When I met Lily, they were standing huddled in the rain, and I was doing everything I could in my power to not speak. I was on tour somewhere in Canada, and I had an ungodly flu. I could barely sing, and I had a big show that night.
But there was Lily, and Lily’s mom, and Lily’s sister, and they formed an unavoidable barrier between my tour bus and the venue. It was 3pm, and I just needed to get inside to soundcheck. I really didn’t want to talk.
So I waved. They said hi. I got inside quickly and closed the door. Phew…
But something felt wrong. I don’t know what, but it just did. That kid with the shaved head and thick-rimmed glasses. If this show was bound to suck, I might as well make someone’s day?
When I went back out, I said instantly, “Guys I’m so sick. Stay away!” but they didn’t seem to care. They came closer. I asked if they were coming to the show. They said they didn’t have tickets. So I got Lily’s mom’s number and told her I would put them on the guest list. “Just text me. Ok?” We took a photo. I went back inside. Easy! Done. On to the next.
The show didn’t suck. It wasn’t my best show, but it didn’t suck. I thought about that family on stage; it made me happy to know they could be there.
When I was finished, my opener Ralph came up to me – she told me she spoke with a woman downstairs – that her kid was queer, maybe trans, not sure. They were going through a horrible time.
The music helped. It saved their life, in their words. The show meant a lot. I texted Lily’s mom; I asked if I could be a friend. If I could help.
That was when I really met Lily.
It’s August, and I’m walking through downtown Los Angeles. The smell is deathly. Evil. Corrosive. There are sounds I’ve never imagined I would hear. The way the sidewalk fizzes against the air like ice cream hitting soda is nauseating, like hot lava, ready to burn up flecks of dust. But my smile won’t be invaded, not by anything. Because on the other line is Lily, who I keep misgendering, and who keeps laughing it off and calling me an idiot, reading me the potential dates for their top surgery. And they are talking like it’s Christmas, and I’m asking how that can be if it’s about a surgery, and they explain that to be gender non-binary is to be a walking protest; and I get that, I feel that in my bones.
I wear my smile like a sign for Lily as a man with one shoe screams “WHO AM I?” into the sidewalk. And I swear as I turn back to look, the flecks of dust in his eyebrows are an inch from burning up into flames.
“I tried to die once,” says Lily, “and I was so numb I felt no pain.”
The man finds his shoe. His eyebrows are okay.
“Now I want to live, and I’m about to be in a lot of pain.”
We both laugh hard. The man turns a corner, skipping.
Me and Lily talk once a month. Sometimes they’re okay, and sometimes I’m okay. Sometimes we’re both bad. Sometimes just one.
Lily goes by Will for a while, but they change it back. I see more each day that being a friend is also to not try and fix. It’s just to listen and care. Even if you’re older. Even if you have an answer.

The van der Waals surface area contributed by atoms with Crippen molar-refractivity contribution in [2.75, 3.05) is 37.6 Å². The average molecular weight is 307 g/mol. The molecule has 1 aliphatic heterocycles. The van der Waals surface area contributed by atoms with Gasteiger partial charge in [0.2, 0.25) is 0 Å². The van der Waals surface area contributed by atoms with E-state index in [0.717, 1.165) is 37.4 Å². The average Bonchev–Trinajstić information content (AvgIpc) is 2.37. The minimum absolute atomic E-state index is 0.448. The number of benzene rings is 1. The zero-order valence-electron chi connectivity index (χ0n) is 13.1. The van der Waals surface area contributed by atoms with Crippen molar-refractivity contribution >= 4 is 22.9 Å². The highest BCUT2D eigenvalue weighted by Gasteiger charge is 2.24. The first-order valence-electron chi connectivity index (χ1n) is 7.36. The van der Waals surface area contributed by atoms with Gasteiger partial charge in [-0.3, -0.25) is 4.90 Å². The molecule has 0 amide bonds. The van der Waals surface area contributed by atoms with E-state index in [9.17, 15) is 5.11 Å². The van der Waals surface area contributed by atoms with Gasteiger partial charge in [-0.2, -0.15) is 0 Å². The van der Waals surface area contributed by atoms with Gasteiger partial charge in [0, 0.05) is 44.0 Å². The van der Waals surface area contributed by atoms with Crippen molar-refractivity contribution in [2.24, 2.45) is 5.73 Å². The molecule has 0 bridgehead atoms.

So we cry about parents, how they have trouble understanding. We laugh about hamsters, how we buy them but they die so quickly. We disagree about music, even the stuff we both like.
“It’s weird I was a fan when we met.” They say with disgust.
“Yeah, I guess so,” I reply, half offended, half holding in my laugh. “So you’re not a fan anymore?”
No. I know too much now…”
We laugh hysterically. They go quiet.
“Would you have been my friend if I wasn’t like this?”
“Would you have been mine if I wasn’t?”
And so we countdown the days until the outside of one of us can fit just right. Maybe then we would know that what’s inside is what makes us each other.
Lily isn’t fixed, but they’re better. And It’s everything they wanted. It’s always going to be hard, but it’s everything they wanted. They’re grateful- so so so so so grateful that their mom is supportive and dad is supportive and sister is supportive, and OMG IT’S FLAT. It’s flat. My name is Lily, and I’m flat. And I’m wearing my smile-sign again. I ask what I can do — they say be you. Be you, be you, be you. That’s what you can do. Just be you — whoever you are today.
And so I am me today, for Lily.
Yesterday I texted Lily. We hadn’t spoken in a while. They said they were good. We laughed about the song Apple Bottom Jeans. Then they said they liked my new song. It’s called Pretty. I wore a dress in the video. I play with gender in the lyrics. I was worried. I was worried I was taking up space that wasn’t mine. That I was interfering in a landscape that wasn’t for me.
Lily said sexuality and gender are an infinite spectrum of possibilities. They say so long as I use queer voices and listen to them and use my platform to uphold them, there’s no issue. I tell Lily I want to uphold their voice. They say thank you, that it means a lot. I write this to Lily and for Lily. I hold my smile for Lily and put on blush for Lily. Because I feel like it.
Because Lily told me to be me. And that’s the best gift I’ve ever received from a friend.